It is also recommended that you build a link, called index.html. If there is a principal document (or Home Page) in this directory then use its filename in the link command. If not, construct a new document, itself an HTML file, which simply informs the caller that no further information is available. Use this new filename in the link command.

  4. Create a document to describe what is available and provide links to Web documents elsewhere. This is an HTML document. You must give others read access to this and any other files you create.

    The principal document in the public_html directory is known as the Home Page. If you wish to nominate a document as the one callers are given by default, then the Home Page is the one to choose.

    The name of your Home Page in the public_html directory should have a prefix of either homepage, or home and a suffix of either html or htm. This allows for files created on some PCs (where the prefix and suffix have a maximum of 8 and 3 characters respectively) to be uploaded onto the SUN7 without the need to rename them.

  5. Each file uploaded to the SUN7 machine must be given an appropriate file access setting allowing it to be read by the Web Server program.

    This can be done using the UNIX command:

       chmod o+r filename
    where filename will be something like homepage.htm.

    If you wish to set this file-permission for all files in a directory, simply use the UNIX command:

       chmod o+r *
    Note:You could slightly modify this command as follows and add it to the .profile file in your Home Directory.
       chmod o+r public_html/*
    Then, whenever you log in, the commands in .profile will be run automatically. So, after uploading a batch of files from your PC or Mac, you need only log in to the SUN7 and then immediately logout (using the exit command).

  6. All URLs to your documents will begin with:

    where linkname is based upon the Email Address specified at the time you used the pip_reg command to register as a PIP.

    In general, this will be either the Mailbox name, taken from your Central Mailname, or your SUN7 UserId. The examples below show how the linkname is used in a URL.

  7. The URL of the Home Page for the SUN7 user, jonesjo, could be:

    If jonesj gave her Central Mailname, J.O.Jones, when using the pip_reg command to register as a PIP, then the URL will be:
    Please note that the alternative (all lower-case) URL:
    may also be used.

  8. It is recommended that your create a link to your Home Page using the UNIX command:
       ln -s filename index.html
    where filename is the name of the file which you wish to be delivered by default, i.e. when a caller uses a URL which does not terminate with a filename.

    If this file is in any other directory (below public_html) then you can choose any name If you have a link as described above then the URL may be written simply as:
    where linkname is either jonesj, J.Jones or j.jones

    If a caller omits the filename part from the URL, then the server will first look for a file called index.html. If index.html points to the Home Page, then that effectively becomes the default.

    If there is no index.html present, then the server will provide what is more or less a UNIX directory listing. This could include old versions of documents or ones not yet ready for release. Thus it is good practice to avoid this happening by including the link.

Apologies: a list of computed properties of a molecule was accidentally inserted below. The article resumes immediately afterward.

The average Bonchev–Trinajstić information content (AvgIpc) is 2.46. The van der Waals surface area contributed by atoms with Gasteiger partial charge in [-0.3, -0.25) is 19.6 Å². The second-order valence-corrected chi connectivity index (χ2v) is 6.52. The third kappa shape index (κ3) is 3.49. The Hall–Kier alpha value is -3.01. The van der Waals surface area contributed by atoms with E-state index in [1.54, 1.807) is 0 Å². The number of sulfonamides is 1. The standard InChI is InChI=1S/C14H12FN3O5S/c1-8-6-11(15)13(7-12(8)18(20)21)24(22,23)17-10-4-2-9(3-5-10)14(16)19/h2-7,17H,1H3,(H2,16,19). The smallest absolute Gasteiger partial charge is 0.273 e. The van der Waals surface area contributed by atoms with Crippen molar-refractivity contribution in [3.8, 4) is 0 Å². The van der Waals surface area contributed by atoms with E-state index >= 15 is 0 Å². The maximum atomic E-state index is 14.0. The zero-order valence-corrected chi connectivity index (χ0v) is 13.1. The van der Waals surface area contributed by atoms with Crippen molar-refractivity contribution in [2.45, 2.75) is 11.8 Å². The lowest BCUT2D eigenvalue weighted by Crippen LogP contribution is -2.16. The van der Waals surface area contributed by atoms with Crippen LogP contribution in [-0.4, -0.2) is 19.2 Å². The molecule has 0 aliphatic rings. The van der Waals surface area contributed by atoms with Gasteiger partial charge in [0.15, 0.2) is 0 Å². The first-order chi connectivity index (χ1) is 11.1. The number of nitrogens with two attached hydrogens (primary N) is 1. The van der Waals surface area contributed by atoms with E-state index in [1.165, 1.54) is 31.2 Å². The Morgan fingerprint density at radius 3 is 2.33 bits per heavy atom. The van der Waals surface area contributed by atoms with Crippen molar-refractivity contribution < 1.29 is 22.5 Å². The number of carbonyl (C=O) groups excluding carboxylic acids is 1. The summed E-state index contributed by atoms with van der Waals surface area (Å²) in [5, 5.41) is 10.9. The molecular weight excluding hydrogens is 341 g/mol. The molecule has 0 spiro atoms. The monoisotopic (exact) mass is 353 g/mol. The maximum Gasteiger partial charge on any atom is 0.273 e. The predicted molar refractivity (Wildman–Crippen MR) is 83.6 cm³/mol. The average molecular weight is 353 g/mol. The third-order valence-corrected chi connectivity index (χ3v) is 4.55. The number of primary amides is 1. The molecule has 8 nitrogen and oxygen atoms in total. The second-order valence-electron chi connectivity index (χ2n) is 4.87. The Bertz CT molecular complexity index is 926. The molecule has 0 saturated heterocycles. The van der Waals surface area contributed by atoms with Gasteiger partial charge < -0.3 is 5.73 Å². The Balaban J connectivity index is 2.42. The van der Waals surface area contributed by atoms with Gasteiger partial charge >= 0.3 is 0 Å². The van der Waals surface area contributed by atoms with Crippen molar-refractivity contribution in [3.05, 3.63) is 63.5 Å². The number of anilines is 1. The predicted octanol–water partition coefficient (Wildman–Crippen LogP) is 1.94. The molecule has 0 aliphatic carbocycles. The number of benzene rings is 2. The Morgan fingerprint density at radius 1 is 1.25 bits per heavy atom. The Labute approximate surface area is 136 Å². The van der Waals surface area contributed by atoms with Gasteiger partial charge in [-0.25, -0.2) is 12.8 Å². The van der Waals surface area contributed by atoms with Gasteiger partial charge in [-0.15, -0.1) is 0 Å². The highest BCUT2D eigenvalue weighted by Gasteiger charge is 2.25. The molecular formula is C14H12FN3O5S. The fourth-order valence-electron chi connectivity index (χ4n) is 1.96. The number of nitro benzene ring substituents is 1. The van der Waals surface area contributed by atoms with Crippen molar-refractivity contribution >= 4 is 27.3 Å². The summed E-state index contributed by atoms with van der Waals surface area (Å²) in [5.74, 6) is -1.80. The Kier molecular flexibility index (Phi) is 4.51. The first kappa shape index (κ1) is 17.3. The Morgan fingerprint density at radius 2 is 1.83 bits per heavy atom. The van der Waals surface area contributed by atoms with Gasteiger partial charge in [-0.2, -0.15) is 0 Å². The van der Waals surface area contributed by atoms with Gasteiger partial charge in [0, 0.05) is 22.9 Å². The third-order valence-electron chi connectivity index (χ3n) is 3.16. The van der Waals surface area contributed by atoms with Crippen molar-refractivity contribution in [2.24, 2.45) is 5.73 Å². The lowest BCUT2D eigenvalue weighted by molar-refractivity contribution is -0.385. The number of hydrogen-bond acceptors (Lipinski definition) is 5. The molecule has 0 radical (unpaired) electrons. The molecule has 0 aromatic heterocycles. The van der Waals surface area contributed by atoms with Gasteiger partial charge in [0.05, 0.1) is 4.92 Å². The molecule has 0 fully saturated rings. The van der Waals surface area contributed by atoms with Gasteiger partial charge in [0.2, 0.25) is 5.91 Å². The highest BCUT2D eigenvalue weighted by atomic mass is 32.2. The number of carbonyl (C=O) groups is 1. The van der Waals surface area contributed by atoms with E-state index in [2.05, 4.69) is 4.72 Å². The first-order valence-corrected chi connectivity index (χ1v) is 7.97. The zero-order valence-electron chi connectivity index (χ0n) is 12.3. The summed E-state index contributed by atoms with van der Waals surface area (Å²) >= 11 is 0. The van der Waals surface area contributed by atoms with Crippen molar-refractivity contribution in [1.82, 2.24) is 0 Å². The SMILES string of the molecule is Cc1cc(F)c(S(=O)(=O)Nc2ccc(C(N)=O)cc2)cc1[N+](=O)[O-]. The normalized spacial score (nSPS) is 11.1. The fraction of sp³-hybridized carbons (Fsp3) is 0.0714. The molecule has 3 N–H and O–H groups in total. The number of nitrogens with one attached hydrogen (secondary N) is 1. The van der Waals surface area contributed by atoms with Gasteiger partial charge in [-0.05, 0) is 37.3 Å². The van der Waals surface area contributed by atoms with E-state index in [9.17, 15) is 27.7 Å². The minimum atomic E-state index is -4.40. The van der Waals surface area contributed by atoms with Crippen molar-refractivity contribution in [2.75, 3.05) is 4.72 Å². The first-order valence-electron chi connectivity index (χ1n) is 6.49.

9. Access to documents can be permitted or denied according to the network address of the Web Browser making the request. Access control is based upon a per directory mechanism.

    Thus, to apply restrictions to a particular document you will need to do the following:

    1. Create a separate directory.

    2. Place the document in it.

    3. Create a file called .htaccess in this directory with appropriate instructions.

    4. According to the type of restriction used, you may need to create files called .htpasswd and .htgroup.


    • Restrictions defined in the control file apply to ALL documents in that directory.

    • Documents needing different restrictions will need to be placed in another directory with the appropriate .htaccess control file.

    A detailed discussion may be found in the document, Restricting Access to Web Pages.

  10. If you'd like to see details of who has been accessing your documents using the PubStats Service.

  11. If you want to publish information related to a community group or student society you're involved in, then you may like to consider the following scheme which gives you a neater URL to quote.

    Suppose you wish to publish information for a student society, say the Mexican Society, then you could create a sub-directory called MexicanSociety in your public_html directory. The Webmaster could create an additional Linkname, called MexicanSociety which points to this sub-directory. (The sub-directory and link names need not be the same though it's recommended.) Hence, the URL which points to the Mexican Society pages would be:

    To make matters more convenient, the Webmaster could also create a further Linkname, mexicansociety, pointing to the same sub-directory. If callers then typed a purely lower-case URL (which some are inclined to do) they would still get to the correct page.

    This scheme has a major advantage in that should you need to transfer responsibility for publishing the information to someone else, the URL can still be used. After the web pages have been moved to the other person's account, you should then ask the Webmaster to remove the existing Linkname and define a new one.

    This scheme easily extends to allow one person to publish information for more than one such group.

This document is maintained by Roy Pearce and was last updated in June 2001.
If you have any comments, please inform him.